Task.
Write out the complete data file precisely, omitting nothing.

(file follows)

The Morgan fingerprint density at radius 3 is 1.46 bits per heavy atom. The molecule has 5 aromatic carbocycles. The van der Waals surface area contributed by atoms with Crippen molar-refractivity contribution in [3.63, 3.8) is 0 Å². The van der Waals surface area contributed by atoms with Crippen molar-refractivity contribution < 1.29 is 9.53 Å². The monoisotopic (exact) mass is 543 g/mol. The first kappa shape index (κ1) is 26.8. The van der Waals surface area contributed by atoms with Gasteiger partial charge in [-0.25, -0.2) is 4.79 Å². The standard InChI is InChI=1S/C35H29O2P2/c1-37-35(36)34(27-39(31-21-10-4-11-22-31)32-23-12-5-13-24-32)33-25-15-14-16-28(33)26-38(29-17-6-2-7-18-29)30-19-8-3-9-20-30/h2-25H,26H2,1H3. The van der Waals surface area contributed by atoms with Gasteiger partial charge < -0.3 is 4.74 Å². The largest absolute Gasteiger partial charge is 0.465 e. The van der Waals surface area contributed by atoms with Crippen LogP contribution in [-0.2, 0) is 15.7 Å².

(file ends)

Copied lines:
The Morgan fingerprint density at radius 3 is 1.46 bits per heavy atom. The molecule has 5 aromatic carbocycles. The van der Waals surface area contributed by atoms with Crippen molar-refractivity contribution in [3.63, 3.8) is 0 Å². The van der Waals surface area contributed by atoms with Crippen molar-refractivity contribution < 1.29 is 9.53 Å². The monoisotopic (exact) mass is 543 g/mol. The first kappa shape index (κ1) is 26.8. The van der Waals surface area contributed by atoms with Gasteiger partial charge in [-0.25, -0.2) is 4.79 Å². The standard InChI is InChI=1S/C35H29O2P2/c1-37-35(36)34(27-39(31-21-10-4-11-22-31)32-23-12-5-13-24-32)33-25-15-14-16-28(33)26-38(29-17-6-2-7-18-29)30-19-8-3-9-20-30/h2-25H,26H2,1H3. The van der Waals surface area contributed by atoms with Gasteiger partial charge < -0.3 is 4.74 Å². The largest absolute Gasteiger partial charge is 0.465 e. The van der Waals surface area contributed by atoms with Crippen LogP contribution in [-0.2, 0) is 15.7 Å².